The term ‘money laundering’ evokes an image of cleaning-up one’s money, which very aptly describes what money laundering is designed to do. Money laundering is the process of legitimizing money or assets obtained criminally. For example, one might convert money obtained through the selling of drugs into legal assets by putting them into the housing market, selling properties and thereby converting their money into ‘clean money’. Of course, real money as an object, no matter where it has come from, cannot itself be deemed ‘illegal’; the purpose of money laundering is rather to have one’s assets traced back to legitimate transactions.
Why is Money Laundering Illegal?
- It incentivises crime
- It threatens legitimate financial systems
- It cash-flows criminals and their crimes
Financial regulation when it comes to money laundering is purposed to reduce or diminish the profitable nature of a crime, and increase legitimate business. The more difficult it is for crime to be rendered profitable, the less appealing the business of crime is. Anti-money laundering laws are thus intended to reduce financial crime-rates.
The three common stages involved in money laundering are placement, layering, and integration. Placement is when the money is moved, usually to a legitimate institution in order to disguise its origin.
Layering is then done in order to cover-up the process of laundering. A common way of doing this is by asset purchasing, thereby transferring cash into valuable assets, such as property. In the case of transferring cash into property assets, the layering stage would be when you convert that cash into the form of the property as an asset, thus ‘laundering’ the money from dirty to clean.
The final stage, integration, is when the ‘newly-cleaned’ or laundered money is moved back into the economy. One might do this by selling the property that was bought as a means by ‘layering’ and selling it on, thus generating legitimate proceeds. Highly sophisticated money launderers might use international banks and tax-havens to protect their money, making them harder to prosecute against.
The concept of money laundering is described perfectly in this scene of Breaking Bad below. To give some context, Jesse Pinkman is a drug dealer and his dodgy lawyer Saul Goodman is helping him lauder his money effectively by putting it into cash businesses so that it eventually comes out looking ‘clean.’ The concepts of placement, layering and integration are explained very clearly below.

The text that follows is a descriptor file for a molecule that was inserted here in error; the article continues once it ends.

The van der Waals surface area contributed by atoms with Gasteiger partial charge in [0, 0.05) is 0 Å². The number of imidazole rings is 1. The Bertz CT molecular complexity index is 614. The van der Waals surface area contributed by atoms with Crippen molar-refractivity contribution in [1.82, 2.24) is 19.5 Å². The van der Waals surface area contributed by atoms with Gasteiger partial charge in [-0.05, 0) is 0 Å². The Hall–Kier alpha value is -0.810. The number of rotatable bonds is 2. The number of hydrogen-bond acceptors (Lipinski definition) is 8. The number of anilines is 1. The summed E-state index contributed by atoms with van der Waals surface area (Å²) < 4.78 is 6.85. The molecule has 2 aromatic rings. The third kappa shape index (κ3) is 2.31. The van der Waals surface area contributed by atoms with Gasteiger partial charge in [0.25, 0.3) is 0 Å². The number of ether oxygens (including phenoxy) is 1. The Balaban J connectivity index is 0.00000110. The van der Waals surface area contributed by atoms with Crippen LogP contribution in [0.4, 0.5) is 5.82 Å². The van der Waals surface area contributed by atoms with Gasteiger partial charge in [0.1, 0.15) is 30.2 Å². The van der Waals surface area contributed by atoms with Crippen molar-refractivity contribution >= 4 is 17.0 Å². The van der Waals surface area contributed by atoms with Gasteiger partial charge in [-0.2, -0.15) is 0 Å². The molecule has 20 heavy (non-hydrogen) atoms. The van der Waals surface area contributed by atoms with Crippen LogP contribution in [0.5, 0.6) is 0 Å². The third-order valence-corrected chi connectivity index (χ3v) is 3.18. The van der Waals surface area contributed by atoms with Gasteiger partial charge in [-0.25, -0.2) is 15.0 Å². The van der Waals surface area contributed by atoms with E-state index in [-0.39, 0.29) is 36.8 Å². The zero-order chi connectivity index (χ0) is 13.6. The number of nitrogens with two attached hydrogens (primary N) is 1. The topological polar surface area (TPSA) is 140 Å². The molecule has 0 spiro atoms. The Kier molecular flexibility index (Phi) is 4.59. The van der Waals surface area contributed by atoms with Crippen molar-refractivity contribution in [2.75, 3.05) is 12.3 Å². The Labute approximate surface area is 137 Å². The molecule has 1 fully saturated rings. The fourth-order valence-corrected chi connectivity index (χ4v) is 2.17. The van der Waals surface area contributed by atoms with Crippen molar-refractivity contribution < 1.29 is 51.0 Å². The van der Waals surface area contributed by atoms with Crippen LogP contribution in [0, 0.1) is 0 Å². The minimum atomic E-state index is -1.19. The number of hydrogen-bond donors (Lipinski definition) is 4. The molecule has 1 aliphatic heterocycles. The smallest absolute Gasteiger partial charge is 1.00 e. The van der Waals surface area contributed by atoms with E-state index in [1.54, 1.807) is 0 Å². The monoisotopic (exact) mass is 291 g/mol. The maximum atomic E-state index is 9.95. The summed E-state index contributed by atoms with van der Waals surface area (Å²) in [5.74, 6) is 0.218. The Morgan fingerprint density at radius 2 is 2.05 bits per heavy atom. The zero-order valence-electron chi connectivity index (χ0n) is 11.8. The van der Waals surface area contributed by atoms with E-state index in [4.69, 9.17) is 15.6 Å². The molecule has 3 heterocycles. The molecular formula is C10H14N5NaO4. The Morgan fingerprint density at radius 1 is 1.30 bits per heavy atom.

What are the Penalties for Money Laundering?
Money laundering is a serious crime, and is met with serious penalties. Under the law, money laundering penalties are applicable to those guilty of counselling, aiding or procuring the laundering process. It is up to the law to firstly prove that the laundered proceeds are ‘criminal property’; that they are derived from criminal conduct.
Section 327 – Concealing Criminal Property:
The actus reus of the offence under S.327 is:
- concealing criminal property;
- disguising criminal property;
- converting criminal property;
- transferring criminal property;
- removing criminal property from England and Wales.
A person found guilty of Section 327 is liable to a prison-sentence of either 14 years or a heavy fine, or even both.
Section 328 – Arrangements:
The prosecution has to prove:
- that the defendant enters into or becomes concerned in an arrangement;
- which he knows or suspects facilitates (by whatever means) the acquisition, retention, use or control;
- of criminal property;
- by or on behalf of another person.
A person found guilty of Section 328 is liable to the same penalties to that of Section 327; 14 years imprisonment and/or a heavy fine.
Section 329 – Acquisition, Use, and Possession:
The prosecution has to prove:
- acquisition use or possession;
- of property;
- which was the benefit of criminal conduct;
- and that the defendant had the necessary knowledge or suspicion that the property represented a benefit from criminal conduct.
The same penalties applicable to Sections 327 and 328 apply here also.
Section 330 – Failure to Disclose: Regulated Sector
The prosecution has to prove:
- that information came to a person in the course of business in the regulated sector.
- the information was information which the employee knew, suspected or caused the employee to have reasonable grounds for suspecting that another person is engaged in money laundering;
- the employee failed to make the disclosure to a nominated officer
Money laundering is considered a very serious crime, with very serious repercussions. Illicit money measured the United Nations Office on Drugs and Crime (UNODC), constituted approximated 2.7% of the global GDP in 2009. Less than 1% of these amounts are being seized, due to the difficulty with which proving cases of money laundering can be, given the sophistication of some methods. Money laundering encourages international and transnational organized crime (such as human trafficking, arms-dealing, and drug trafficking), undermining legitimate financial business, as well as putting persons in danger. Further, money laundering has widespread repercussions with regards to domestic and transnational economic stability; it has been reported, for instance, that a significant contributing factor to the London housing crisis is that properties are being bought and sold at far-higher prices in order to make dirty money clean. This means that properties are going up in price (criminals have the money to pay extortionate rates and further hike them up), and that properties are also sitting empty, being used as cash-carriers. It is thereby evidential that money laundering can have serious, widespread effects.
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